When it comes to getting served, bar presence is important, although not perhaps the type of presence frequently seen hanging around in Victorian garb behind the bar down at the Old Bull & Bush in Hampstead. Originally a farmhouse built in the 17th century and granted a liquor licence in 1721, the pub was being restored in the 1980s when the builders discovered a skeleton bricked up in a wall, along with a selection of Victorian medical equipment. He was taken away and given a proper burial, but seems reluctant to leave his old haunt. One thought is that he could have been Jack the Ripper who got trapped while hiding in the basement along with his tools.

Jack the Ripper turns up again at the Ten Bells in Spitalfields. Not in person, but one of his victims, Mary Kelly, is alleged to have picked up clients here while another, Annie Chapman, is thought to have had a drink here before she was murdered in a nearby street. And then there was landlord George Roberts who was murdered with an axe, and reports of a baby found dead upstairs. It could be any of them who terrorises staff in the upper rooms or moves objects around in the bar and stirs up sudden blasts of icy wind, felt by bar staff and customers alike.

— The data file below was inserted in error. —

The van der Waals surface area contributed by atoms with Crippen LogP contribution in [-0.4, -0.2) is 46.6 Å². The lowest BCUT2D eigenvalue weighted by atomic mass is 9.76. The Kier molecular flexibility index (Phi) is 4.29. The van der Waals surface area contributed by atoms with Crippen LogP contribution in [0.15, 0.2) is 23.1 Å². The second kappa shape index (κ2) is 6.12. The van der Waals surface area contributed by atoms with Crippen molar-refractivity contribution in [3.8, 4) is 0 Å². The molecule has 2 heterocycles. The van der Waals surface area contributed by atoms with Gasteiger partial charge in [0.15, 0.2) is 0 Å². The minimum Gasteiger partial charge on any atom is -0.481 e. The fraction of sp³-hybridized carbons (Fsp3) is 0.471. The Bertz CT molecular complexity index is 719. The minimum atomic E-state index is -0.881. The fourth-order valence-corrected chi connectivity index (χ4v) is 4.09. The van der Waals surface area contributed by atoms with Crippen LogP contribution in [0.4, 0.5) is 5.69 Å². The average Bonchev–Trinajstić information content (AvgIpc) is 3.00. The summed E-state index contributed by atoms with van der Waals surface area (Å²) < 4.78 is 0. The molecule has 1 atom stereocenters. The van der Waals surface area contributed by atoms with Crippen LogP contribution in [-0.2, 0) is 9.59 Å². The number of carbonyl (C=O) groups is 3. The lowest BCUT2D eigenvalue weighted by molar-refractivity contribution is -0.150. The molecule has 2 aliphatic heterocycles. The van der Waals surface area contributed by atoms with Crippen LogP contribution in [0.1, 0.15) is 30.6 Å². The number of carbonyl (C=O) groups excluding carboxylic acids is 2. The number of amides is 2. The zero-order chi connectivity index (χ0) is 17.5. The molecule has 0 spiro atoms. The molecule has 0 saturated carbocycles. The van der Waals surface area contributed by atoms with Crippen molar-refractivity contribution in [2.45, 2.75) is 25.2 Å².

If, after all this talk of ghouls and ghosts, you could murder a pint, then try the Rising Sun near St Bartholomew’s Hospital in Smithfield, the pub of choice for a gang of 19th-century body snatchers, who would drug well-oiled customers, kill them and then sell the bodies to the hospital for medical research. The ghostly snatchers are still at it, apparently, going after the barmaids living upstairs by pulling the duvets off their beds and running icy hands down their backs while they are showering.

Barmaids often seem to feature. A Spanish barmaid at the Flask in Highgate in the 18th century hanged herself in the pub cellar after an affair with the landlord. She now plays with the lights, smashes glasses and breathes down customers’ necks, while her presence is said to send a chill running through you quicker than a cold lager.